How To Register as a Non-Resident Officiant in Vermont

The Vermont Judiciary website outlines Registration Instructions for authorization of out-of-state clergy. You will need:


  1. A Completed "Non-Resident Minister To Perform Marriage Ceremony Petition" Application.
  2. Proof that You Live Out-of-State. (Valid ID such as your Driver's License, Birth Certificate, Military ID, etc.)
  3. Your Ministry Credentials, such as your Ordination Certificate or Letter of Good Standing.
  4. To Pay a $100 Filing Fee, Payable to the "Vermont Secretary of State".

Follow these step-by-step instructions to successfully register as a wedding officiant with the Vermont Judiciary.

STEP 1ORDER YOUR MINISTRY CREDENTIALS

Order your Vermont Minister Ordination Package to receive your official Ordination Certificate and Notarized Letter of Good Standing. Your package contains the following items required for successful registration in Vermont:


  • Your Ministry Credentials - Ordination Certificate and Letter of Good Standing.
  • The Petition for Non-Resident Minister To Perform Marriage Ceremony Petition" Application.

If you live in Vermont you are not required to register with any government office. However, it is a good idea to keep personal copies of your official Ministry Credentials. Proof of your ordination is essential in the event that the couple or government officials request to verify your status as an ordained minister.

STEP 2COMPLETE THE PETITION FOR NON-RESIDENT MINISTER TO PERFORM MARRIAGE CEREMONY

After your package arrives, complete the Petition for Non-Resident Minister To Perform Marriage Ceremony. This is a simple one page form that should only take you a few minutes to complete.

The form needs to be notarized, so do not sign the form until you are in the presence of a notary. Below are instructions on how to complete the form.


  • a. Enter your full name and mailing address. Your address must match the address on your government ID.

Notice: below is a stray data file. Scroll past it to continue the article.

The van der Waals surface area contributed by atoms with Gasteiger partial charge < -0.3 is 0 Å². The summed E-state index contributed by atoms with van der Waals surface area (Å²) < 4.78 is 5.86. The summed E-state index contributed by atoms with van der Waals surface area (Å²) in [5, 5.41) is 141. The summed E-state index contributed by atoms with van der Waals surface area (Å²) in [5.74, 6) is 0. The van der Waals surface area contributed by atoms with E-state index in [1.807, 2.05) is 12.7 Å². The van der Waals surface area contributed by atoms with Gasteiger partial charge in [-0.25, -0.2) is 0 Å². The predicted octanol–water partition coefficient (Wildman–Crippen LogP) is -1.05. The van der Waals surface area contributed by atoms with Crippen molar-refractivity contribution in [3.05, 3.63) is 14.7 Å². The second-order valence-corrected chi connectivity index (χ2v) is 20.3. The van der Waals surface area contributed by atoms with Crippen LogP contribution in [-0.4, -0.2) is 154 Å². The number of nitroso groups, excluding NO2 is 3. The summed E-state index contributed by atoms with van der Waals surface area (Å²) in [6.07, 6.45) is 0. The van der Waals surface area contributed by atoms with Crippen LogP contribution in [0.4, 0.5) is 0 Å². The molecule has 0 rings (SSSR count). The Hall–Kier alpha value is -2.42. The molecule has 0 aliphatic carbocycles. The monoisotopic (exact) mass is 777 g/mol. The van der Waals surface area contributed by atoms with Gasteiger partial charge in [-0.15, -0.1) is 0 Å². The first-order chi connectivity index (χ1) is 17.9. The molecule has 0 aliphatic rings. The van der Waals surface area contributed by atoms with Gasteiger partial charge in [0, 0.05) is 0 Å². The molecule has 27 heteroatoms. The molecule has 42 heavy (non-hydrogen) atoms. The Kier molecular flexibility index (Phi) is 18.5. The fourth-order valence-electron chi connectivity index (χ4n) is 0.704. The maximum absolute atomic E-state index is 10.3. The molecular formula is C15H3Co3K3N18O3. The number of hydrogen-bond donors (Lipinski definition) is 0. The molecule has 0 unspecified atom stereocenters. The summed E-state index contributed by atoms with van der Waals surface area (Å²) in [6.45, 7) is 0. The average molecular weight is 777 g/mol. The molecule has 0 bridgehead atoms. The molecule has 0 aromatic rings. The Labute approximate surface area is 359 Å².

• b. Enter the couple's names and their respective mailing address or addresses.
  • c. Enter the wedding ceremony date and the town in Vermont where the wedding is to take place.
  • d. For the field numbered 1 enter "American Marriage Ministries" and your state of residence.

OPTIONAL STEPDRAFT AND INCLUDE AN AFFIDAVIT FROM THE COUPLE

This step is not required when submitting your application but it helps to communicate the seriousness of your intent to perform marriage. There are three empty lines on the form that are immediately preceded by this text:



"Title 18, Section 5144 of Vermont Statutes Annotated provides that the Court may approve these petitions “if the Probate judge determines that the circumstances make the special authorization desirable.” If your ordination or license is not based upon active and on-going ministry, and/or was obtained specifically to obtain authorization to perform the marriage in question, please identify to the Court the circumstances which would support the required finding that this special authorization is desirable:"



On the empty lines write, "See Attached Couple's Affidavit". This affidavit is a document that you will draft with the couple. It testifies that they explicitly sought you out to be their wedding officiant and that you are the most qualified person to perform this function. The affidavit could look something like this:



In Re:
Petition for Non-Resident Minister To Perform Marriage Ceremony
Affidavit of the Couple

To the Probate Judge,

I (Partner A) and (Partner B) declare that we have duly considered and agreed that the most appropriate person to solemnize our marriage is (Officiant’s Full Name). We have made this decision after serious thought and consideration. (Officiant’s Name) has been an integral part of our lives and our community.